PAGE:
US Jobless claims decline in latest week

The US Department of Labor released the employment last data point before tomorrow’s widely anticipated unemployment number comes out. The data showed jobless claims declining to 550,000 from 588,000 on a seasonally-adjusted basis. This puts the 4-week average at 555,250, the lowest average number since January. Meanwhile seasonally-adjusted continuing claims ticked up a notch to 6.3 million.

On the whole, the data do not represent any meaningful change in direction. Initial jobless claims are decreasing slowly from peak levels this past Winter but are no where close to a level that suggests the economy is adding jobs.  This means that the unemployment will continue to rise for the foreseeable future.

I should note that the unadjusted data last week were very low, with initial claims at 463K and continuing claims at just under 6 million, both multi-month lows.  The seasonal factors now at 84.2, will reach a low of 74.8 in early September, meaning the unadjusted data will continue to fall due to seasonality of hiring patterns (the reported number multiplies the unadjusted number by the seasonal factor and divides by 100). 

Jobless Claims 2009-08-06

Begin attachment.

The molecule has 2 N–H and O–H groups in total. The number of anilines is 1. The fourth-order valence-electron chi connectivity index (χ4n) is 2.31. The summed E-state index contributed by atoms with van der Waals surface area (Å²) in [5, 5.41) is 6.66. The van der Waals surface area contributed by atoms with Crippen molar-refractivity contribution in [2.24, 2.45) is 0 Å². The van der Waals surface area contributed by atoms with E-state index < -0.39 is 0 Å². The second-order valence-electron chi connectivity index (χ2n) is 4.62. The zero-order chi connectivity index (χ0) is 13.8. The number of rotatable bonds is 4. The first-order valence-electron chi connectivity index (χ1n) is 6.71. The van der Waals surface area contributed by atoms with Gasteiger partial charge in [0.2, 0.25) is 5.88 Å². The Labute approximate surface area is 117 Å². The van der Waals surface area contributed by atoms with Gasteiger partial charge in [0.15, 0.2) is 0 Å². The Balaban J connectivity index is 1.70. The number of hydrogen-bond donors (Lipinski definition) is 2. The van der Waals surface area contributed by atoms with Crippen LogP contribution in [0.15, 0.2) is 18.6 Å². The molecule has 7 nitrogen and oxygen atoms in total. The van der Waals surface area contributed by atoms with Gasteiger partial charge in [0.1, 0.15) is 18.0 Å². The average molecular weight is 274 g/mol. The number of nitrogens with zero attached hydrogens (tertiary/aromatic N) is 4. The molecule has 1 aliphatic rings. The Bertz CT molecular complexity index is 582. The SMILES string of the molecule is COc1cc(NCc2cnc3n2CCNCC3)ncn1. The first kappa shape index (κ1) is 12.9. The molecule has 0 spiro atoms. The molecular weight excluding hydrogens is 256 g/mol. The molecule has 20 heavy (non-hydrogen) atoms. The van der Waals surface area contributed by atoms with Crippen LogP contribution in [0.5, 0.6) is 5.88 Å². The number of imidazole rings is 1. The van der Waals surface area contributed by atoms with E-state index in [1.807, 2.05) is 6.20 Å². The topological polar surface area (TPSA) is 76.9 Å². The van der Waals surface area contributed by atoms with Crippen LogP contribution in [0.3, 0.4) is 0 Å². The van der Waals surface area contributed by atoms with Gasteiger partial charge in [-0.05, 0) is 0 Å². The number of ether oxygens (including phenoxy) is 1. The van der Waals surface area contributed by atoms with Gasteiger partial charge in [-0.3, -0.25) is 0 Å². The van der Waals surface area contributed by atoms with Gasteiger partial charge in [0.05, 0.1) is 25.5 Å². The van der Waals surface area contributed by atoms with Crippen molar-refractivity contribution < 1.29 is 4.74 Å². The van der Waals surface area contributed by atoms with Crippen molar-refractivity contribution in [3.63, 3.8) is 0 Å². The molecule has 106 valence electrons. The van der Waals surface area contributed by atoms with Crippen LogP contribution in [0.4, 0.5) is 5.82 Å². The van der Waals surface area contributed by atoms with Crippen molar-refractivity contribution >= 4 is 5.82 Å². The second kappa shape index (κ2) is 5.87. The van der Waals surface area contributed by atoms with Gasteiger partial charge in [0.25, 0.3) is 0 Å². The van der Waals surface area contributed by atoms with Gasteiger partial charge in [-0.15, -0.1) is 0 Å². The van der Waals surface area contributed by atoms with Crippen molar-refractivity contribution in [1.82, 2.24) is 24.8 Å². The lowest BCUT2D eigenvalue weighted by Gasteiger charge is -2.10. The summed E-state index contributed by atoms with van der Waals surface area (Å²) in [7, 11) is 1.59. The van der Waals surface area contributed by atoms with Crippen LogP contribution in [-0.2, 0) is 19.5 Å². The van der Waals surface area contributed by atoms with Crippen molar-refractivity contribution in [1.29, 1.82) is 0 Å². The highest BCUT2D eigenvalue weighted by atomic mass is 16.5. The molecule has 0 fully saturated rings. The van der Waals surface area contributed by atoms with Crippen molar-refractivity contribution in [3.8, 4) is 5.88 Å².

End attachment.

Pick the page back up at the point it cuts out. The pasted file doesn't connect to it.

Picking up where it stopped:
Because claims are now falling with the business cycle, it makes the seasonal adjustments somewhat more distortionary to the underlying data. After Labor day, when the seasonal pattern begins to reverse and is working at odds with the business cycle trend, the underlying business cycle trend will be more clear.


Unemployment Insurance Weekly Claims Report – Department of Labor

  1. Scott Schaefcer says

    Any comment on the 140,000 persons who were counted in “continuing claims” last week, but were not this week because they exhausted their state-level benefits,and moved to “Extended Benefits” ???

    Extended Benefits 491,684 352,393 +139,291 1,471

    Perhaps I am missing important statistical insights that minimize the importance of this number.

    1. Edward Harrison says

      Scott, no, the move to and the loss of extended benefits is significant. You’re right on the money.

      It doesn’t have any historical data to compare it to, so I tend to leave it out. It also makes the continuing claims number less meaningful. So I have been to concentrate on initial claims.

Comments are closed.

This website uses cookies to improve your experience. We'll assume you're ok with this, but you can opt-out if you wish. Accept Read More